Your Excellency General George Washington,
May this letter find you well. After much travail, I am at a crossroads, and must present you with my resignation, Sir. While I regard this army and your leadership with the utmost respect, I find myself not just superfluous to the charge entrusted to me as your head of intelligence, but a hindrance to timely strategy making.
There can be no disagreement that the flow of information and expression of ideas between you and I lacks the most base and important quality found amongst men: trust. You once trusted me, but it is evident my actions and perceived failures have eroded that gift. Most heavy on my heart and burdensome to my soul is that I lost this trust while doing my best to protect you, this army, and this camp. We can have no army without you sir, yet you are blind to protecting yourself, and stand in the way of others trying to do so.
You worry of your image with the French and curtail your strategy around favorably impressing them, yet you ignore the image you form with your own men. While simultaneously worrying of properly formatted intelligence sources, you allow proven traitors to operate carte blanche in our midst, and further endanger yourself, the men, and the entirety of the cause we fight for. You say I am blind, but oh, how I wish you were less concerned about the speck in my eye and aware of the log in your own. I may very well be blind, but Sir, we are all blind to some things, and you must hear from someone that you are certainly unaware of how your lack of care for yourself affects the future well-being of the morale of these men, as well as continuing to have an army.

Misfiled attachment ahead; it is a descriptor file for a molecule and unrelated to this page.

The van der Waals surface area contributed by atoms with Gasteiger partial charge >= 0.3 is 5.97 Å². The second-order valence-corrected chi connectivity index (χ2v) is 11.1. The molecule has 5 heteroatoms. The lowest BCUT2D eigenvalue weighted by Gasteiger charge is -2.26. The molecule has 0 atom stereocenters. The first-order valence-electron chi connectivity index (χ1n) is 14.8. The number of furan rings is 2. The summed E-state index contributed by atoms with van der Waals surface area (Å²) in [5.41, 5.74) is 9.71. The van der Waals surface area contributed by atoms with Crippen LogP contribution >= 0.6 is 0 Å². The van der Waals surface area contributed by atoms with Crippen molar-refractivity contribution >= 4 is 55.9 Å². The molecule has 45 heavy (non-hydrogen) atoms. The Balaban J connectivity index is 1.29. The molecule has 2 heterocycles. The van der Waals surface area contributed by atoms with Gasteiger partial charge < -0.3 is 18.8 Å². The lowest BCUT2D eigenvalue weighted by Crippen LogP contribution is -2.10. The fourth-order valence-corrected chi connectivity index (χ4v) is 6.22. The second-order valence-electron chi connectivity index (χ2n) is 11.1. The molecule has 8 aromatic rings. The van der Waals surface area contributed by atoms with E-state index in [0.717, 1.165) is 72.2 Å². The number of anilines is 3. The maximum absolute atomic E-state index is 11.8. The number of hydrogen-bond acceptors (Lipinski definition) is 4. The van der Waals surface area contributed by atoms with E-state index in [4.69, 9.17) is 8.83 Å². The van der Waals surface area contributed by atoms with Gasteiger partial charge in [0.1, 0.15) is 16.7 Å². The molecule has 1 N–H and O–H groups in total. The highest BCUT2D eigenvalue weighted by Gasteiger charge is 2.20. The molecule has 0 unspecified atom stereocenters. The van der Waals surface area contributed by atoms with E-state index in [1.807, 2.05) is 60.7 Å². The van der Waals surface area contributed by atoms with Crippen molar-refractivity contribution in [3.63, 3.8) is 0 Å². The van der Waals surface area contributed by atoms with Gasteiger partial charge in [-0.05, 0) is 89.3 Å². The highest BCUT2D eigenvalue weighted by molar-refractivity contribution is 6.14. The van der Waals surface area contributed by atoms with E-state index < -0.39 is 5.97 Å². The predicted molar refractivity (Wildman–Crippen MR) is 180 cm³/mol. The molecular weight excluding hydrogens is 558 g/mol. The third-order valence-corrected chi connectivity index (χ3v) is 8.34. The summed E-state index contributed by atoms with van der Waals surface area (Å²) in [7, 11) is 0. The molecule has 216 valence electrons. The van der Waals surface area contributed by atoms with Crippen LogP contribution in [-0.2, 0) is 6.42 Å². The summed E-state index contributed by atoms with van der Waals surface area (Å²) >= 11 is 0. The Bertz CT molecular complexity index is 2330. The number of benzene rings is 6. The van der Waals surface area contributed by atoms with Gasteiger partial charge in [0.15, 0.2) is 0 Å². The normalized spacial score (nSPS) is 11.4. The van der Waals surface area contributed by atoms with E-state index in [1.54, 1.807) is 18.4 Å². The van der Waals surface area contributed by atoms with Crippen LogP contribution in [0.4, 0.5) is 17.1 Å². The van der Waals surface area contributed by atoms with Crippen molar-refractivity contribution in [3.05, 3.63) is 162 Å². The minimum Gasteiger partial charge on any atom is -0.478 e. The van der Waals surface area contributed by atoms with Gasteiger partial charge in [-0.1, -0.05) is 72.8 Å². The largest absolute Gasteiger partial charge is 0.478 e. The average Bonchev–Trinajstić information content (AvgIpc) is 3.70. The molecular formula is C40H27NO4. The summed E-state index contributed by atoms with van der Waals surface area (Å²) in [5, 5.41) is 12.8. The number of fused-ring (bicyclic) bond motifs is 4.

You are a great man I was proud to serve, yet you are callous to those who serve you most. Benedict Arnold languishes while you decline to defend his legacy in the face of a Congressional slight, whilst General Lee enjoys the benefit of your continued regard as the Second-in-Command, and General Gates lauds himself the victor of Saratoga.
It is beyond reason to point back in hindsight at our disagreements over the handling of the camp informants, Shanks and Sutherland, but Sir, had you spent more than one minute forming your opinion which disregarded my considered analysis, I beg you to see that our dear Nathaniel Sackett might still be alive, and that lying spy in the service of John André still within our grasp. You may no longer care for my advice, but I beseech you to take it from someone who cares for your security more than his own vanity or intrigue, lest the army stumble without you at the front.
My apologies for breaking every tradition as a gentleman to speak so frankly to someone such as yourself. I do it with hope you live to bring a victorious end to this war.
Yours obedient servant,